The discovery of unsung heroes is one of the rare silver linings in the history of the Second World War. And Gertrude van Tijn was certainly a hero. German-born, married to a Dutchman, and a fluent English speaker, van Tijn was trained as a social worker in Berlin by the German Jewish feminist Alice Salomon, and made stump speeches in London for the suffragette cause. Forced to leave England during the First World War, she settled in Amsterdam and became involved in the Zionist movement. From 1932 she ran the department of social work at the Dutch Council of Jewish Women. This work enabled van Tijn to save the lives of thousands of European Jews, by organising their emigration from Nazi-controlled Europe.
She refused multiple opportunities to escape the Netherlands after Germany’s occupation, preferring to try to facilitate emigrations and offer practical support to Jews being deported “to the east”. Amazingly, the legacy of this rescue work is not uncontroversial. Bernard Wasserstein deftly describes the tensions between the council and its constituents. As Nazi oppression intensified, many Jews viewed the council as either acquiescing to or, worse, collaborating with the German occupiers.
Van Tijn distanced herself from the council’s two leaders, who were either extremely naive or too keen to ingratiate themselves to authority, however morally dubious that authority was. In one chilling scene, Wasserstein describes the leaders actively performing the Nazis’ dirty work, selecting their own employees for deportation, while more junior colleagues obfuscated.
Why van Tijn continued her work with the council rather than intensifying the more radical and even illegal approaches she took to rescue Jews (including helping to organise the sailing of the Dora, a coal ship, to Palestine) remains unclear. Perhaps she felt she could do more this way. Perhaps she was more comfortable working within her own upper-middle-class milieu. Wasserstein does not make this clear.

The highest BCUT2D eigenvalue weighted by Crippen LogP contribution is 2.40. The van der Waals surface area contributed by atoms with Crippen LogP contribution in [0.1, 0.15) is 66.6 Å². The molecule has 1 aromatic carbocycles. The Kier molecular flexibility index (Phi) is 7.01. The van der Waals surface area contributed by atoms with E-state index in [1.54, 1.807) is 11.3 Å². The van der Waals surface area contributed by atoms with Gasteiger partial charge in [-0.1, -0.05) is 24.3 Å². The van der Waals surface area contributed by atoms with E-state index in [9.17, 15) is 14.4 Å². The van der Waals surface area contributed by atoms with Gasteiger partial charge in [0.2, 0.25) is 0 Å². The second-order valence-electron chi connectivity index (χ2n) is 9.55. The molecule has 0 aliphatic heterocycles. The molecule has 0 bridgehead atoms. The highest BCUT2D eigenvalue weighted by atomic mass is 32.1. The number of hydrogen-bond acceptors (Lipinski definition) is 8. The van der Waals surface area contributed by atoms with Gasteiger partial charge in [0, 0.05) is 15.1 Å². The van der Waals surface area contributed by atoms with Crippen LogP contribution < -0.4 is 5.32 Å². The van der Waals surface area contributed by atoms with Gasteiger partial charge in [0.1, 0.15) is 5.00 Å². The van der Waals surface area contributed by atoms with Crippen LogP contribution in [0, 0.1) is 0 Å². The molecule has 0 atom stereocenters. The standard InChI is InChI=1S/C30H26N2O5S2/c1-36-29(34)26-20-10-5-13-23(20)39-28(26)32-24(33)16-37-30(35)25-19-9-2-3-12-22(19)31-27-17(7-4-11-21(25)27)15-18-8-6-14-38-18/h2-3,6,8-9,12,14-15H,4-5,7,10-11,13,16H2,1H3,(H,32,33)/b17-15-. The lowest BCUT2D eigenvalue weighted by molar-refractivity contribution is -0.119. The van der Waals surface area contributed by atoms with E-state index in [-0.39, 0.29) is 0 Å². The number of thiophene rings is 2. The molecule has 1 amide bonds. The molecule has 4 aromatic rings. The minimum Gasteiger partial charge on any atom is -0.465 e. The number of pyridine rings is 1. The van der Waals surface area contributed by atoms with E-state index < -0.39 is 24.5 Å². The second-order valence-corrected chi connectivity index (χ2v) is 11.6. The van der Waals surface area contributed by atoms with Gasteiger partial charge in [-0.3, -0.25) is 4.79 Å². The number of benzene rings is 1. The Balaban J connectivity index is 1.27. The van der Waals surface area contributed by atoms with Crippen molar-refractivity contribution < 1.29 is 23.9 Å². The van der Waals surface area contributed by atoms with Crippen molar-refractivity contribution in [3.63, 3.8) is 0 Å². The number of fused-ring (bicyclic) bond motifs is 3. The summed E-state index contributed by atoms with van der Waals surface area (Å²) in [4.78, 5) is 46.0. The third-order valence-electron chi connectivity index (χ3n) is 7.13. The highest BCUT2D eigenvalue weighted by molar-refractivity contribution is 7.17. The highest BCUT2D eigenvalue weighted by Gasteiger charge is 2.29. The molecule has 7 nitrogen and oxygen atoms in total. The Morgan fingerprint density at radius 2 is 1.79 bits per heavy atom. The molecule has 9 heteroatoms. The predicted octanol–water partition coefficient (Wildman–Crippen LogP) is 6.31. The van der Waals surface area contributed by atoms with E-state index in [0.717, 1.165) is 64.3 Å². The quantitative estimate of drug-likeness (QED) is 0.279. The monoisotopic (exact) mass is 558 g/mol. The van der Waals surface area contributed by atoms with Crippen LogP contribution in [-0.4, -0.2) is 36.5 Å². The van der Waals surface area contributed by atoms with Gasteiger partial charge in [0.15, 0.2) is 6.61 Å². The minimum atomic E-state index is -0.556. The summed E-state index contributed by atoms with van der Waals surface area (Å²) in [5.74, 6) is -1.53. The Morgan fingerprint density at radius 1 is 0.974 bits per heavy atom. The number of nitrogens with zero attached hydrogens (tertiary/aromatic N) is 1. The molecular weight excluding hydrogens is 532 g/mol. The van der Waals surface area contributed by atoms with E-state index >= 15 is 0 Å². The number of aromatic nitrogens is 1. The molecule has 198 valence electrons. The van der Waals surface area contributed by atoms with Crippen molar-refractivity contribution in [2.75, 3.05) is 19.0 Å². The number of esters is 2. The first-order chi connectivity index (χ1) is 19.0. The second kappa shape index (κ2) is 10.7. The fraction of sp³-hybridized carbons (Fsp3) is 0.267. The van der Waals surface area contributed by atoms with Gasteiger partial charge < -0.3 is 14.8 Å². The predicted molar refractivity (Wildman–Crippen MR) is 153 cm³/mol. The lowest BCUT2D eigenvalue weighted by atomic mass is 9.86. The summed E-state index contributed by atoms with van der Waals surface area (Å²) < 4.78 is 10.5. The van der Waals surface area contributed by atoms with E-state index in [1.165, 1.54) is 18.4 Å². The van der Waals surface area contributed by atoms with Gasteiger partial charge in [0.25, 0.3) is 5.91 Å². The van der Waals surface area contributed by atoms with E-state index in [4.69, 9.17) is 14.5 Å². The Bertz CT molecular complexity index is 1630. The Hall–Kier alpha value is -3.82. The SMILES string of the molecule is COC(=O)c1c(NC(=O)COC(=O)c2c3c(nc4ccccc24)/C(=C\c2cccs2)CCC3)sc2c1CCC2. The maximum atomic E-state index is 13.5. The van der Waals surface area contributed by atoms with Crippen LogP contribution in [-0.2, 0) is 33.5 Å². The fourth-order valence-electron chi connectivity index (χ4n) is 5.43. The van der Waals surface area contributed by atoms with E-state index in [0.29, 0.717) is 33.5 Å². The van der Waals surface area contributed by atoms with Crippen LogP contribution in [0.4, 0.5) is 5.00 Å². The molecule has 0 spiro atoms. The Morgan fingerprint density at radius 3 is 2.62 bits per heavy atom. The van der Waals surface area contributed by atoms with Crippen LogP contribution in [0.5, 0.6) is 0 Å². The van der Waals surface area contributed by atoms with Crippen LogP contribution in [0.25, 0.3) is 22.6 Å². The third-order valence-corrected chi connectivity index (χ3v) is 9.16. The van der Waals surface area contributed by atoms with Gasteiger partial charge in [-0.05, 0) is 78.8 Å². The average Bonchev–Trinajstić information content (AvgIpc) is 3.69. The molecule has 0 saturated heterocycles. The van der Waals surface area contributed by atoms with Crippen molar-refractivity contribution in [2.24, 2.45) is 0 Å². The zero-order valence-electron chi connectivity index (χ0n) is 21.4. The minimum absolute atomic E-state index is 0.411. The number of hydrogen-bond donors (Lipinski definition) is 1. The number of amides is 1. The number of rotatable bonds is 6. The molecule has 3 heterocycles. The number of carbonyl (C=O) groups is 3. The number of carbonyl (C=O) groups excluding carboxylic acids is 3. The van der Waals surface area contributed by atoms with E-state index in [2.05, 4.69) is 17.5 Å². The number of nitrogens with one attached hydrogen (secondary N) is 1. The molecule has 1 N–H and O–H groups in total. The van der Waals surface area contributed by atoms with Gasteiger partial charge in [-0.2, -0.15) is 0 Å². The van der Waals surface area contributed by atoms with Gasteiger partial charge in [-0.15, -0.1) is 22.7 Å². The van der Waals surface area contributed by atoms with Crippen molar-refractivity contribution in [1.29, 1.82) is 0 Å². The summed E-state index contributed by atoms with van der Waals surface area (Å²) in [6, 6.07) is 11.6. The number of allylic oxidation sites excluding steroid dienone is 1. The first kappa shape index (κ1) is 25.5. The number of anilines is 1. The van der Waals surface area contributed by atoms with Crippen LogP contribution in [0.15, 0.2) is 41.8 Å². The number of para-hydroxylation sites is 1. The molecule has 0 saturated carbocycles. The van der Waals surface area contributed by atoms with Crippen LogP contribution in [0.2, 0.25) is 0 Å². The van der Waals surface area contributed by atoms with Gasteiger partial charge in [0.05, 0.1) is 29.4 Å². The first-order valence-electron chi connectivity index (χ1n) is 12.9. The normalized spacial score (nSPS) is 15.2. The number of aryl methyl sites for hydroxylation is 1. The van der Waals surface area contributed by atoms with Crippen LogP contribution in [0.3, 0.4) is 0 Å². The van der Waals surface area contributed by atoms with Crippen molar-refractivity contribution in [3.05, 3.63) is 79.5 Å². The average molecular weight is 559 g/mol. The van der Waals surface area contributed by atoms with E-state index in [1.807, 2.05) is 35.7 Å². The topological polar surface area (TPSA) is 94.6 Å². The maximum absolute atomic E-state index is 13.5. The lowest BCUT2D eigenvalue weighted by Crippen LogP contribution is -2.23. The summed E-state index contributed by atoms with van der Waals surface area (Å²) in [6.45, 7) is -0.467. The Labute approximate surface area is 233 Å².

No clearer is why one council leader spent the post-war years trying to ruin van Tijn’s reputation. Ostensibly this was because of her refusal to be held responsible for the council’s collaborationist policies. Van Tijn provoked strong reactions among men – many loved her, either platonically or romantically. But her male council colleagues were always cold. Why? Frustratingly, Wasserstein seems reluctant to speculate. Was her status as an unconventional, independent career woman as threatening to her male colleagues as her readiness to stand up to the German occupiers? We don’t know.
Nor do we know much about her community, beyond the inner political wranglings of the council. Statistics can take us only so far into the horror of the Third Reich; Wasserstein’s numbers of Jews deported are shocking but ultimately less viscerally moving than tales of individual suffering. Wasserstein mentions that during the council’s selection process, a young boy, who saw his own name on a list, “ran away in terror”. I wanted to know his name.
What we do understand better for having read this book is that a stubborn blindness to immediate danger and an eerie prescience of disaster existed concomitantly in European Jewish communities. Despite Jewish council leaders sometimes blithely cooperating with their Nazi oppressors, few within this community were blind to their future. Van Tijn used the word “extermination” in 1938 when referring to the Nazis’ plans for German Jews. While Wasserstein says that van Tijn “could not envisage…the mass murder of German Jewry”, it’s an extreme choice of words. In early 1941, a colleague of van Tijn’s stated bluntly that “the Germans intend to kill us all”. What is most tragic in this story is the inability of the Jewish community to alert its gentile compatriots, many of whom were hugely sympathetic, to their desperate plight.
The Ambiguity of Virtue: Gertrude van Tijn and the Fate of the Dutch Jews
By Bernard Wasserstein
Harvard University Press 352pp, £20.00
Published 24 March 2014